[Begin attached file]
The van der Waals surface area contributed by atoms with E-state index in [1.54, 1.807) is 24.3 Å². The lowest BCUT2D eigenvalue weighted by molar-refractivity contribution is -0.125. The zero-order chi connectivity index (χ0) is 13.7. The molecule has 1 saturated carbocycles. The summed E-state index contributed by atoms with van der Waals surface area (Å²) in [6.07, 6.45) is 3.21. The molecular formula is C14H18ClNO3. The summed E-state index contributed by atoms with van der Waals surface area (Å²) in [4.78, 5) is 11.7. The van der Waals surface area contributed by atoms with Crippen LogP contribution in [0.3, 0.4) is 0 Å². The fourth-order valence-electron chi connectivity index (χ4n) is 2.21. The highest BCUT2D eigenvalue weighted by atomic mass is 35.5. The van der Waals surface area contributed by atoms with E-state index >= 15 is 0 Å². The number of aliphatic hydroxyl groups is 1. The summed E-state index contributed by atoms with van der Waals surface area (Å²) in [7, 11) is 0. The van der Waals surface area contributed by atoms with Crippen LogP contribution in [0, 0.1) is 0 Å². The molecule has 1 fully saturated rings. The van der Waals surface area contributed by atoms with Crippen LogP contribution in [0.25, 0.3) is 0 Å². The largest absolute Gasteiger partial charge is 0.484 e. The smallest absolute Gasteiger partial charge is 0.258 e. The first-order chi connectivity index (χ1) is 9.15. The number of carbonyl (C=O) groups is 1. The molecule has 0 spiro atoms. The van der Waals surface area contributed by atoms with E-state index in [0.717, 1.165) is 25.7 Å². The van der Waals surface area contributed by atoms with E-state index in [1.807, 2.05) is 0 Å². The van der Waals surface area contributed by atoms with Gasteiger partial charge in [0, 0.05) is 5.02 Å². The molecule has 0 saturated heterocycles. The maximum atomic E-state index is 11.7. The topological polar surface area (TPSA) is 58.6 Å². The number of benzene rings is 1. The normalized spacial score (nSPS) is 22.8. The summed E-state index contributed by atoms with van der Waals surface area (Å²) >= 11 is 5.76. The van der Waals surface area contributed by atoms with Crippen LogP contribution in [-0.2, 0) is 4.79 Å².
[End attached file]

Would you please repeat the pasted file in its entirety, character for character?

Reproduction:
The van der Waals surface area contributed by atoms with E-state index in [1.54, 1.807) is 24.3 Å². The lowest BCUT2D eigenvalue weighted by molar-refractivity contribution is -0.125. The zero-order chi connectivity index (χ0) is 13.7. The molecule has 1 saturated carbocycles. The summed E-state index contributed by atoms with van der Waals surface area (Å²) in [6.07, 6.45) is 3.21. The molecular formula is C14H18ClNO3. The summed E-state index contributed by atoms with van der Waals surface area (Å²) in [4.78, 5) is 11.7. The van der Waals surface area contributed by atoms with Crippen LogP contribution in [0.3, 0.4) is 0 Å². The fourth-order valence-electron chi connectivity index (χ4n) is 2.21. The highest BCUT2D eigenvalue weighted by atomic mass is 35.5. The van der Waals surface area contributed by atoms with E-state index >= 15 is 0 Å². The number of aliphatic hydroxyl groups is 1. The summed E-state index contributed by atoms with van der Waals surface area (Å²) in [7, 11) is 0. The van der Waals surface area contributed by atoms with Crippen LogP contribution in [0, 0.1) is 0 Å². The molecule has 1 fully saturated rings. The van der Waals surface area contributed by atoms with Crippen LogP contribution in [0.25, 0.3) is 0 Å². The largest absolute Gasteiger partial charge is 0.484 e. The smallest absolute Gasteiger partial charge is 0.258 e. The first-order chi connectivity index (χ1) is 9.15. The number of carbonyl (C=O) groups is 1. The molecule has 0 spiro atoms. The van der Waals surface area contributed by atoms with E-state index in [0.717, 1.165) is 25.7 Å². The van der Waals surface area contributed by atoms with E-state index in [1.807, 2.05) is 0 Å². The van der Waals surface area contributed by atoms with Gasteiger partial charge in [0, 0.05) is 5.02 Å². The molecule has 0 saturated heterocycles. The maximum atomic E-state index is 11.7. The topological polar surface area (TPSA) is 58.6 Å². The number of benzene rings is 1. The normalized spacial score (nSPS) is 22.8. The summed E-state index contributed by atoms with van der Waals surface area (Å²) >= 11 is 5.76. The van der Waals surface area contributed by atoms with Crippen LogP contribution in [-0.2, 0) is 4.79 Å².